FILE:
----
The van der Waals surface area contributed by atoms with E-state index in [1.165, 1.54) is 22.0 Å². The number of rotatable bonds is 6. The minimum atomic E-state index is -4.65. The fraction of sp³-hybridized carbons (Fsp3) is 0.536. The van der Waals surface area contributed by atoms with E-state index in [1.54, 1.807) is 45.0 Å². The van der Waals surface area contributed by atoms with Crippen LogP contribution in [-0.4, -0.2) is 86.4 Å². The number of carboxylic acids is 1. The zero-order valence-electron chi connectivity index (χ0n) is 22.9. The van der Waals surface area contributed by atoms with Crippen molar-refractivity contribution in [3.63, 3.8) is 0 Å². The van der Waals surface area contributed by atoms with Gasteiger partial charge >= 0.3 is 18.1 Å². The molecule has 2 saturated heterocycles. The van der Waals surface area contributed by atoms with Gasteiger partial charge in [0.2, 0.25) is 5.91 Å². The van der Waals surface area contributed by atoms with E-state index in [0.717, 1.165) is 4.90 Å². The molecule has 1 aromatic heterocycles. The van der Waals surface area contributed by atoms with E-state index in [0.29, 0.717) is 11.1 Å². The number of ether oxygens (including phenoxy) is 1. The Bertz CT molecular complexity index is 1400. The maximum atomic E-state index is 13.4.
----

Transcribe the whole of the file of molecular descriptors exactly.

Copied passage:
The van der Waals surface area contributed by atoms with E-state index in [1.165, 1.54) is 22.0 Å². The number of rotatable bonds is 6. The minimum atomic E-state index is -4.65. The fraction of sp³-hybridized carbons (Fsp3) is 0.536. The van der Waals surface area contributed by atoms with E-state index in [1.54, 1.807) is 45.0 Å². The van der Waals surface area contributed by atoms with Crippen LogP contribution in [-0.4, -0.2) is 86.4 Å². The number of carboxylic acids is 1. The zero-order valence-electron chi connectivity index (χ0n) is 22.9. The van der Waals surface area contributed by atoms with Crippen molar-refractivity contribution in [3.63, 3.8) is 0 Å². The van der Waals surface area contributed by atoms with Gasteiger partial charge >= 0.3 is 18.1 Å². The molecule has 2 saturated heterocycles. The van der Waals surface area contributed by atoms with Gasteiger partial charge in [0.2, 0.25) is 5.91 Å². The van der Waals surface area contributed by atoms with E-state index in [0.717, 1.165) is 4.90 Å². The molecule has 1 aromatic heterocycles. The van der Waals surface area contributed by atoms with E-state index in [0.29, 0.717) is 11.1 Å². The number of ether oxygens (including phenoxy) is 1. The Bertz CT molecular complexity index is 1400. The maximum atomic E-state index is 13.4.